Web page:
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The Latest on the Flint, Michigan Water Crisis

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By Ted Barrett and Deirdre Walsh

CNN

WASHINGTON (CNN) -- Senate Democratic Leader Harry Reid said Wednesday his caucus will push for votes this week to respond to the dangerous lead crisis in the Flint, Michigan, water supply.

He wouldn't give details of the legislation but said it will be unveiled Thursday by the two Democratic senators from Michigan, Debbie Stabenow and Gary Peters.

"We want something to be done because this is an issue that's going to come back," Reid said at a news conference. "We have a lot of communities around this country that have lead pipes and very deteriorating water systems. So that's something we want to focus on for sure."

It's uncertain if Republicans will agree to hold votes on the issue, which would be offered as one or more amendments to an unrelated energy policy bill currently on the floor.

A top GOP aide refused to speculate without knowing the content of the Democratic plan. The aide also pointed out that a recently enacted government funding bill included $80 million to assist Flint with the problem.

Also Wednesday, the Rep. Jason Chaffetz, the Republican chairman of the House Oversight Committee, announced he will hold a hearing on the Flint water contamination next Wednesday. Details of will testify were not immediately released.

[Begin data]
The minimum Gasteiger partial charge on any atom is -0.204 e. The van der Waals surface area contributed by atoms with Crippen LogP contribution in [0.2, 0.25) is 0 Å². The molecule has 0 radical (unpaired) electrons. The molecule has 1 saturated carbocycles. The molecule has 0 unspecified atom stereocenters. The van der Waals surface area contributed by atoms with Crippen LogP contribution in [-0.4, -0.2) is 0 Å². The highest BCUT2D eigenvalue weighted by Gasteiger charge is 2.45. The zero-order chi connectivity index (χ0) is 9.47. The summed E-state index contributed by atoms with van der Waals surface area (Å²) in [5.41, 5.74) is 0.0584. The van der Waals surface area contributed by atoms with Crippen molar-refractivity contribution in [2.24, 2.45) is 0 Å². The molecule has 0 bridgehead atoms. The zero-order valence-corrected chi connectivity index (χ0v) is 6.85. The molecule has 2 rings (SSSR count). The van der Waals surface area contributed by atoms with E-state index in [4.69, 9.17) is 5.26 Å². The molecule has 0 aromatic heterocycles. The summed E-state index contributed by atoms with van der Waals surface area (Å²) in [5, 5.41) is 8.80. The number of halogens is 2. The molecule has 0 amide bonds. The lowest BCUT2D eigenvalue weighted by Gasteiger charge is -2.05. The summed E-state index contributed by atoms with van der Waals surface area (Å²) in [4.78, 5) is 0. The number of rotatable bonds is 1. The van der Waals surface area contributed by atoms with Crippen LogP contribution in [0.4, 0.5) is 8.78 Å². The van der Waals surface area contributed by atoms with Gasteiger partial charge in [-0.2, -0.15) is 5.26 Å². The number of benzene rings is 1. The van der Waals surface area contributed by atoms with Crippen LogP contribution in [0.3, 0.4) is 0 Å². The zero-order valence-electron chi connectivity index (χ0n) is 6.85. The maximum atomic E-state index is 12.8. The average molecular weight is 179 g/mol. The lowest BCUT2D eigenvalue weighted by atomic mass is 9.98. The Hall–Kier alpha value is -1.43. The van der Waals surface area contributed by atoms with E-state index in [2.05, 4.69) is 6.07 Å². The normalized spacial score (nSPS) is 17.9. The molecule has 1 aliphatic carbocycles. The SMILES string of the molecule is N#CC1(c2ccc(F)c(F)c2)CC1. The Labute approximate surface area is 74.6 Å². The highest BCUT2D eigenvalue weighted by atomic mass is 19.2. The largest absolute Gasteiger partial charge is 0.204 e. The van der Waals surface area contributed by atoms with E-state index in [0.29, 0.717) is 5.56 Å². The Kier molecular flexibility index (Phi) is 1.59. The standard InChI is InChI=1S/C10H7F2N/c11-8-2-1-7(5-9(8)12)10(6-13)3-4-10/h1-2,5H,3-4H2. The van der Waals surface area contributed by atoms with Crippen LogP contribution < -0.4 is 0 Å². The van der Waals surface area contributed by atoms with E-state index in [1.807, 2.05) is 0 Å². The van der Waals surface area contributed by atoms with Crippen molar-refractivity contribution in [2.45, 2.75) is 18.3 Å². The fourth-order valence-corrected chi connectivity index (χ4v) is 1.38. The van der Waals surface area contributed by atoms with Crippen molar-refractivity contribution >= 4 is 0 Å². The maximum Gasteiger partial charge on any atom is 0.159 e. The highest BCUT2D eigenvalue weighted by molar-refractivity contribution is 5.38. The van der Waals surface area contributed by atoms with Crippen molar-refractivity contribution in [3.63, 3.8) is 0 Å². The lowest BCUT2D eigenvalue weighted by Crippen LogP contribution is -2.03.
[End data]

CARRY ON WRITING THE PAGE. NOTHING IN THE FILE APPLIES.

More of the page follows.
Sen. Dick Durbin of Illinois, the No. 2 Democrat, said Republicans would be put in an uncomfortable position if they don't support the Democrats' plan.

"I don't know how they would explain it if they don't support an amendment to protect children from water that's deadly," he said.

Asked if the Democratic plan would cost money, Durbin said, "Of course it will."

At the news conference, Durbin blamed the lead poisoning situation on the "lack of proper government oversight."

"The next time someone from the other party stands in front of this mic and starts railing against government regulation, I hope you will raise two words to them: Flint, Michigan," Durbin said.

Local, state, and federal officials have all pointed fingers of blame at one another for not recognizing and responding to the water crisis earlier.

The-CNN-Wire